The agency is also “promoting public-private eco-sanctuaries or off-range pastures to hold excess wild horses removed from western public rangelands and working to boost adoptions by making more trained horses available to the public for adoption,” Leff said.
The GOP letter comes two months after the BLM removed more than 200 wild horses said to be on the verge of starvation in the Spring Mountains northwest of Las Vegas. At least 28 of those animals collected from around the tiny community of Cold Creek were later killed because they were deemed too far gone to save.
The BLM’s appropriate management level for the 102,000 acres surrounding Cold Creek is 66 adult horses. In May, the bureau counted about 470 horses in the area.
The BLM rounded up 250 horses from the same herd in 2007 and treated some of the remaining animals with birth control chemicals. One of those mares and her newborn foal were among the horses removed from the range in August.
Heller spokesman Michawn Rich said the federal government has a responsibility to address the wild horse issue, especially in Nevada, where almost 87 percent of the land is under federal control.
“Without proper and responsible management,” said Rich in an email, “these wild horses will continue to suffer and have a devastating impact on range land, sage-grouse habitat, and other agricultural and natural resources.”
While the BLM cites the drought in the West to remove wild horses and burros from public lands PERMANENTLY, the BLM doesn’t enforce drought-related grazing restrictions in northern Nevada when cattle ranchers flagrantly defy the grazing restrictions. – Debbie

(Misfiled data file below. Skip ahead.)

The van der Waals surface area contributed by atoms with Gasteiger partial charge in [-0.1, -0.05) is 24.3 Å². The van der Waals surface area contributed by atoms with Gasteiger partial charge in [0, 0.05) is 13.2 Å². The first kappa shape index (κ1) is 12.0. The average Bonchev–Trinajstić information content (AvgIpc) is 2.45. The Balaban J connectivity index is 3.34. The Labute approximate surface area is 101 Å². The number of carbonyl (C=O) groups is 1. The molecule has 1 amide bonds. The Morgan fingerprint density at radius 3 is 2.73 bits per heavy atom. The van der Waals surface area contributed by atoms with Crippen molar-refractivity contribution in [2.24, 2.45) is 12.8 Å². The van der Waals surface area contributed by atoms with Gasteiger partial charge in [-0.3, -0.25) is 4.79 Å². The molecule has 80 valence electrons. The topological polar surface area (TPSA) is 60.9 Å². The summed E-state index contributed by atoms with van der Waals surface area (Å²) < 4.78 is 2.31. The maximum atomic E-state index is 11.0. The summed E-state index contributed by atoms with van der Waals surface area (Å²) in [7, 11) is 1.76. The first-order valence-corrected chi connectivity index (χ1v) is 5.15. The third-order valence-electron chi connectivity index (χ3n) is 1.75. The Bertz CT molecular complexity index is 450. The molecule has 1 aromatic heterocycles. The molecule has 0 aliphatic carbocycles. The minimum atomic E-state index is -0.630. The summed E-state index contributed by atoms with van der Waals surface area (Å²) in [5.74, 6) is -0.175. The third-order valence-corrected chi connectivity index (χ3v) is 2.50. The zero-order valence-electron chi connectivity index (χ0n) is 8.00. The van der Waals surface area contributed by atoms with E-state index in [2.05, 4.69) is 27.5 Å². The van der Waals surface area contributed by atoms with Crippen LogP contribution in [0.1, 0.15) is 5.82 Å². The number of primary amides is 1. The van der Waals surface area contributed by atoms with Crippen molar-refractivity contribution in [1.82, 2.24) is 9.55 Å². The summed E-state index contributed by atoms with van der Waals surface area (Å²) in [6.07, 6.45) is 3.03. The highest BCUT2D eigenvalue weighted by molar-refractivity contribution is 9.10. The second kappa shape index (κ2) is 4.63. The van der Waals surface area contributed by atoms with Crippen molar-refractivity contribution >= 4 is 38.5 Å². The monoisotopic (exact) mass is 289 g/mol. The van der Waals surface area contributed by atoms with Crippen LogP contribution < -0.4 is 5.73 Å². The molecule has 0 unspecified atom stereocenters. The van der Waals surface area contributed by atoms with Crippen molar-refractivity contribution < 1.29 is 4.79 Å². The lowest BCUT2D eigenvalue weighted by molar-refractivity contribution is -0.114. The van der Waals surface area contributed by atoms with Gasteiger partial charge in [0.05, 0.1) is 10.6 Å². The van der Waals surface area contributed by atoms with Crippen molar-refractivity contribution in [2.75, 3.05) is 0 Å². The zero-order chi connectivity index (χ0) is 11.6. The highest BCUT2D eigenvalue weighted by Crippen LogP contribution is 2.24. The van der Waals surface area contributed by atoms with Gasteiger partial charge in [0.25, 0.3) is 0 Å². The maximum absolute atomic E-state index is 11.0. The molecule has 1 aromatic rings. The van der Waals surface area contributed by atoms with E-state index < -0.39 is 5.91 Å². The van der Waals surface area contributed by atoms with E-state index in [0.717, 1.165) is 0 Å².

SOURCE: Elko Daily Free Press
BLM Allows Grazing on Closed Allotment to Avoid Confrontation
by Dylan Woolf Harris
ELKO – The Bureau of Land Management says it didn’t give ranchers permission to graze on a closed allotment made up of public and private land, but instead indicated that it “would not interfere” with the cattle turnout.
The Battle Mountain Complex, an area near Valmy that comprises both the North Buffalo and Copper Canyon allotments, falls in “checkerboard” land. Grazing was closed there in a 2013 decision, according to Nevada BLM spokesman Rudy Evenson.
With fewer and fewer spots available to graze due to drought, Dan and Eddyann Filippini decided to run cattle Tuesday on North Buffalo while the closure is in appeal.
The vast majority of AUMs on the allotment are privately held.
Acting BLM State Director John Ruhs told Eddyann Filippini that the agency wouldn’t attempt to stop the ranchers, according to Evenson. Instead, Ruhs reminded permittees that the federal land was still off limits.
“We’re not going to come out there and have a big confrontation,” Evenson said.
There aren’t fences, however, separating the land by ownership.
Former assemblyman and longtime rancher John Carpenter, who participated Tuesday to support the Filippinis, said whether the cows wander onto public lands shouldn’t be a problem.
“It’s not a resource issue because there’s plenty of grass,” he said. “There’s all kinds of grass there.”
Read the rest of this article HERE.
Cowspiracy: The Sustainability Secret is a groundbreaking feature-length environmental documentary following intrepid filmmaker Kip Andersen as he uncovers the most destructive industry facing the planet today – and investigates why the world’s leading environmental organizations are too afraid to talk about it.